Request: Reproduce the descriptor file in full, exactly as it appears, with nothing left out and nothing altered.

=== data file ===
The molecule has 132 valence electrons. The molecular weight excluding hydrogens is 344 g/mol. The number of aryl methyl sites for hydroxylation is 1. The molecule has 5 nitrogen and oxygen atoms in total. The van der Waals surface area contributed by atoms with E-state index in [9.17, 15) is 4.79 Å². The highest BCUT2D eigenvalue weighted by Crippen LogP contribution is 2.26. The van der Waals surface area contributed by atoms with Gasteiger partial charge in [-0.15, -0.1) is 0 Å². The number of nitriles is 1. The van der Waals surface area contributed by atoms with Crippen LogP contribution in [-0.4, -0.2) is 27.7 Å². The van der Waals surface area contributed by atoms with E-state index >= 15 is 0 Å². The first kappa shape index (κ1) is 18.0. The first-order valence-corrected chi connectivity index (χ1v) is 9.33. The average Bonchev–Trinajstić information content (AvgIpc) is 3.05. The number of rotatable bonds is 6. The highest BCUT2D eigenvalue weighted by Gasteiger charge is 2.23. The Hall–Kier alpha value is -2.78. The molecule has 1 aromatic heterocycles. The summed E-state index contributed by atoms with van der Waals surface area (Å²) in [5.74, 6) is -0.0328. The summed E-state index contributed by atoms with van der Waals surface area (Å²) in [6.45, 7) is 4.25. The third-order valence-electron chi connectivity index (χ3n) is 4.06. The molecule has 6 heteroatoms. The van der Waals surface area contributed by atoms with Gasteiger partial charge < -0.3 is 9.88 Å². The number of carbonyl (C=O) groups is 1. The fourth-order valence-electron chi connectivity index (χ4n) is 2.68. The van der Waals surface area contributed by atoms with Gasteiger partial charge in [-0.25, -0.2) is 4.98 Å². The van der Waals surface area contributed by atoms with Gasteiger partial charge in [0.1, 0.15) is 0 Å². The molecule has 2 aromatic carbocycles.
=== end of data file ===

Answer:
The molecule has 132 valence electrons. The molecular weight excluding hydrogens is 344 g/mol. The number of aryl methyl sites for hydroxylation is 1. The molecule has 5 nitrogen and oxygen atoms in total. The van der Waals surface area contributed by atoms with E-state index in [9.17, 15) is 4.79 Å². The highest BCUT2D eigenvalue weighted by Crippen LogP contribution is 2.26. The van der Waals surface area contributed by atoms with Gasteiger partial charge in [-0.15, -0.1) is 0 Å². The number of nitriles is 1. The van der Waals surface area contributed by atoms with Crippen LogP contribution in [-0.4, -0.2) is 27.7 Å². The van der Waals surface area contributed by atoms with E-state index >= 15 is 0 Å². The first kappa shape index (κ1) is 18.0. The first-order valence-corrected chi connectivity index (χ1v) is 9.33. The average Bonchev–Trinajstić information content (AvgIpc) is 3.05. The number of rotatable bonds is 6. The highest BCUT2D eigenvalue weighted by Gasteiger charge is 2.23. The Hall–Kier alpha value is -2.78. The molecule has 1 aromatic heterocycles. The summed E-state index contributed by atoms with van der Waals surface area (Å²) in [5.74, 6) is -0.0328. The summed E-state index contributed by atoms with van der Waals surface area (Å²) in [6.45, 7) is 4.25. The third-order valence-electron chi connectivity index (χ3n) is 4.06. The molecule has 6 heteroatoms. The van der Waals surface area contributed by atoms with Gasteiger partial charge < -0.3 is 9.88 Å². The number of carbonyl (C=O) groups is 1. The fourth-order valence-electron chi connectivity index (χ4n) is 2.68. The van der Waals surface area contributed by atoms with Gasteiger partial charge in [-0.25, -0.2) is 4.98 Å². The van der Waals surface area contributed by atoms with Gasteiger partial charge in [0.1, 0.15) is 0 Å². The molecule has 2 aromatic carbocycles.